Chondrichthyes: Fossil Record

Fossil ray

Sharks and their kin are sometimes described as "living fossils," and they are indeed part of an ancient clade of vertebrates. Very recently, fossil denticles (scale-like bony pieces embedded in or on the skin) that resemble chondrichthyan scales in minute detail have been found in the Late Ordovician of Colorado (Sansom et al. 1996). More fossil scales that probably belonged to unknown sharks have been found in the Silurian. Aside from these finds, the oldest known complete, identifiable cartilaginous fish date from the middle Devonian. Sharks and their relatives were diverse in the Paleozoic, but most of them were not directly related to living sharks, belonging instead to side groups that died out in the Permian or Triassic. Living sharks, rays, and skates belong to a group known as the Neoselachii. This group may have appeared in the Triassic or even as early as the Permian, but the oldest well-understood neoselachian fossils are Jurassic in age. By the Cretaceous, modern-looking sharks, sawfish, and skates -- such as this beautifully preserved Cyclobatis longicaudatus, from the Upper Cretaceous of Lebanon -- had appeared.

Shark and ray teeth, and sometimes calcified vertebrae, are common fossils in many Cretaceous and Cenozoic deposits. One of the more famous fossil sharks is the Miocene Carcharodon megalodon, with serrated, triangular teeth (pictured on the background of this page) ranging up to 17.5 cm (7 inches) in length. An early reconstruction of Carcharodon from its teeth suggested that this shark reached 30 meters (100 feet) in length. However, this reconstruction was made only from the largest single teeth found, without taking into account the fact that shark teeth taper in size from the center of the mouth to the edges. A revised estimate of the size of Carcharodon puts its length at "only" 12 meters (40 feet) -- about twice the size of the largest great white sharks of today. Click here to view an image of the reconstructed jaws of Carcharodon, courtesy of the Smithsonian Institution.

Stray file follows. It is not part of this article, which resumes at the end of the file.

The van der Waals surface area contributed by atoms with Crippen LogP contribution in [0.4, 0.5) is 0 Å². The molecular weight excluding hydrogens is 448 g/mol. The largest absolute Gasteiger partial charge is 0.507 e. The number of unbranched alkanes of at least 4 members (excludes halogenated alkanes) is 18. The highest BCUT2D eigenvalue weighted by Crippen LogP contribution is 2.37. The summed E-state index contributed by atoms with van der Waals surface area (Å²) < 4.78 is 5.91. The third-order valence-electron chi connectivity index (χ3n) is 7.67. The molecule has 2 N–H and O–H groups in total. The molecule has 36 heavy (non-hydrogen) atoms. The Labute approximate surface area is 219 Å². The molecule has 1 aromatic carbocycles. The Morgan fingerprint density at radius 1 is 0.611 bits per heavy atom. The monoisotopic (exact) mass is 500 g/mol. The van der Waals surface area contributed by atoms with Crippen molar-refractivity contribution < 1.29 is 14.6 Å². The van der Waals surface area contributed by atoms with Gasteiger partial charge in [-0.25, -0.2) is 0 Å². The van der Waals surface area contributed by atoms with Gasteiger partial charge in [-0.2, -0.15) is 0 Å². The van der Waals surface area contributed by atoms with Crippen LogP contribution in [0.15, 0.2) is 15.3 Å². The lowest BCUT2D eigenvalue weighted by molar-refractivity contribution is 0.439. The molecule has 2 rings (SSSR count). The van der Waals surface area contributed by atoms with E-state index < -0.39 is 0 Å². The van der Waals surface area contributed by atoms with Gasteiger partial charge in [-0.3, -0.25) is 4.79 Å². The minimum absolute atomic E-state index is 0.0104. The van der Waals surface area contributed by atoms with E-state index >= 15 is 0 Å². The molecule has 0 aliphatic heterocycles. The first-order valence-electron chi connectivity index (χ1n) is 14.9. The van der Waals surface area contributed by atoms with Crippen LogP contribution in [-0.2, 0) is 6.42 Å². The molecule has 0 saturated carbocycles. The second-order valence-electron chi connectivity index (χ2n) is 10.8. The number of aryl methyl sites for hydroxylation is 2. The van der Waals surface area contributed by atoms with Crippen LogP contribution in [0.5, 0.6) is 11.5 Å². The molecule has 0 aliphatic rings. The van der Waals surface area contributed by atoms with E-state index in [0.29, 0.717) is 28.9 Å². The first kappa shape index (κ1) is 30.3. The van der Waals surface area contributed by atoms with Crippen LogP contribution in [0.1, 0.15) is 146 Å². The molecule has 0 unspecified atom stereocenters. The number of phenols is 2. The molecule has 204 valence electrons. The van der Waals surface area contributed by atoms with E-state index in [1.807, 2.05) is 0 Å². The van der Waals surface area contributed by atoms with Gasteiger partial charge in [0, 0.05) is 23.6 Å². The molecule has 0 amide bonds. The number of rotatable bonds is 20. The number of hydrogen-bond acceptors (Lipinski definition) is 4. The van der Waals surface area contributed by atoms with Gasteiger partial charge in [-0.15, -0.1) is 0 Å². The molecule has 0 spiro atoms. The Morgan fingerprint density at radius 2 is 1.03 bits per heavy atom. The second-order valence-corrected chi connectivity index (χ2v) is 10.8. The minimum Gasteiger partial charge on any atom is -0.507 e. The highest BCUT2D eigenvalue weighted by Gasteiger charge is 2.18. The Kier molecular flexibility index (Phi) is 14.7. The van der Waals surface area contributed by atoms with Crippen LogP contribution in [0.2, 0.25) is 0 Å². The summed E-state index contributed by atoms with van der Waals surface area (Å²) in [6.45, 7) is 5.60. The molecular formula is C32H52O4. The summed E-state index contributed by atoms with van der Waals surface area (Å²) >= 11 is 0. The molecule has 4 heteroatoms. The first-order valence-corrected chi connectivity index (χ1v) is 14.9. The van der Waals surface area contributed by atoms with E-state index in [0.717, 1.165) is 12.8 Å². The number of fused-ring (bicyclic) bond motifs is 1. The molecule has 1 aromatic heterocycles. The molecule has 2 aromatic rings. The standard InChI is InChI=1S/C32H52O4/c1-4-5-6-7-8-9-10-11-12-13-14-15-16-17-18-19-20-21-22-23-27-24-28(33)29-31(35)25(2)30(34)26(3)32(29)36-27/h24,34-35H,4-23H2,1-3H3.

Various holocephalian fish (those with an upper jaw fused to the braincase) appeared about the same time the earliest sharks did, in the Devonian. They probably included the ancestors of the living chimaeras and ratfish, as well as some other groups that are now extinct (traditionally classified in the Iniopterygii), but their relationships are not well understood.

Got some shark teeth? You may be able to identify them using the Key to Common Genera of Neogene Shark Teeth, by Robert W. Purdy, available from the department of Paleobiology of the National Museum of Natural History.

We have pictures of hybodontid fossils from Ethiopia.

One of the most famous places to find fossil teeth of Carcharodon and other sharks, dating from the Miocene, is Calvert County, Maryland, USA. Find out more about Calvert County sharks -- and other fossils -- from the Maryland Geological Survey.


Carroll, R.L. 1988. Vertebrate Paleontology and Evolution. W.H. Freeman and Company, New York.

Sansom, I.J., Smith, M.M., and Smith, M.P. 1996. Scales of thelodont and shark-like fishes from the Ordovician of Colorado. Nature 379 (15 February 1996): 628-630.